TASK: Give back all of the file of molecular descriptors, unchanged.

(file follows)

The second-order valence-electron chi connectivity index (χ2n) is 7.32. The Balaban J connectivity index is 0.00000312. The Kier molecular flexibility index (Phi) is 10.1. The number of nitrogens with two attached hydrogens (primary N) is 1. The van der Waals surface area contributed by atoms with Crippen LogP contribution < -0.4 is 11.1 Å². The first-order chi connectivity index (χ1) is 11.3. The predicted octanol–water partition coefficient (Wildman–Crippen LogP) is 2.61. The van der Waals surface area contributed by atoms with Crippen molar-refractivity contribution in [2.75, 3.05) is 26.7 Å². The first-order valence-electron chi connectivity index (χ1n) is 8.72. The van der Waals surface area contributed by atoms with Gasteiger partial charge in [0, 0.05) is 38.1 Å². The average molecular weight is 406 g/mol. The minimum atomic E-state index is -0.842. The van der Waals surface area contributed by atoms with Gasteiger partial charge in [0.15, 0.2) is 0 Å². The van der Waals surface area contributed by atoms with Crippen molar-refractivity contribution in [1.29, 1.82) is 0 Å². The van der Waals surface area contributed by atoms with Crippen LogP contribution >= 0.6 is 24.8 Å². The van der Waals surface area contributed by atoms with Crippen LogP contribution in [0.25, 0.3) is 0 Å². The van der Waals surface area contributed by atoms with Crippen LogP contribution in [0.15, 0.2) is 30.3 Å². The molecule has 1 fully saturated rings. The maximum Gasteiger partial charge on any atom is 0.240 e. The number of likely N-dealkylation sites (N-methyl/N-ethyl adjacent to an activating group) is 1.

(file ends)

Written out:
The second-order valence-electron chi connectivity index (χ2n) is 7.32. The Balaban J connectivity index is 0.00000312. The Kier molecular flexibility index (Phi) is 10.1. The number of nitrogens with two attached hydrogens (primary N) is 1. The van der Waals surface area contributed by atoms with Crippen LogP contribution < -0.4 is 11.1 Å². The first-order chi connectivity index (χ1) is 11.3. The predicted octanol–water partition coefficient (Wildman–Crippen LogP) is 2.61. The van der Waals surface area contributed by atoms with Crippen molar-refractivity contribution in [2.75, 3.05) is 26.7 Å². The first-order valence-electron chi connectivity index (χ1n) is 8.72. The van der Waals surface area contributed by atoms with Gasteiger partial charge in [0, 0.05) is 38.1 Å². The average molecular weight is 406 g/mol. The minimum atomic E-state index is -0.842. The van der Waals surface area contributed by atoms with Gasteiger partial charge in [0.15, 0.2) is 0 Å². The van der Waals surface area contributed by atoms with Crippen molar-refractivity contribution in [1.29, 1.82) is 0 Å². The van der Waals surface area contributed by atoms with Crippen LogP contribution >= 0.6 is 24.8 Å². The van der Waals surface area contributed by atoms with Crippen LogP contribution in [0.25, 0.3) is 0 Å². The van der Waals surface area contributed by atoms with Crippen LogP contribution in [0.15, 0.2) is 30.3 Å². The molecule has 1 fully saturated rings. The maximum Gasteiger partial charge on any atom is 0.240 e. The number of likely N-dealkylation sites (N-methyl/N-ethyl adjacent to an activating group) is 1.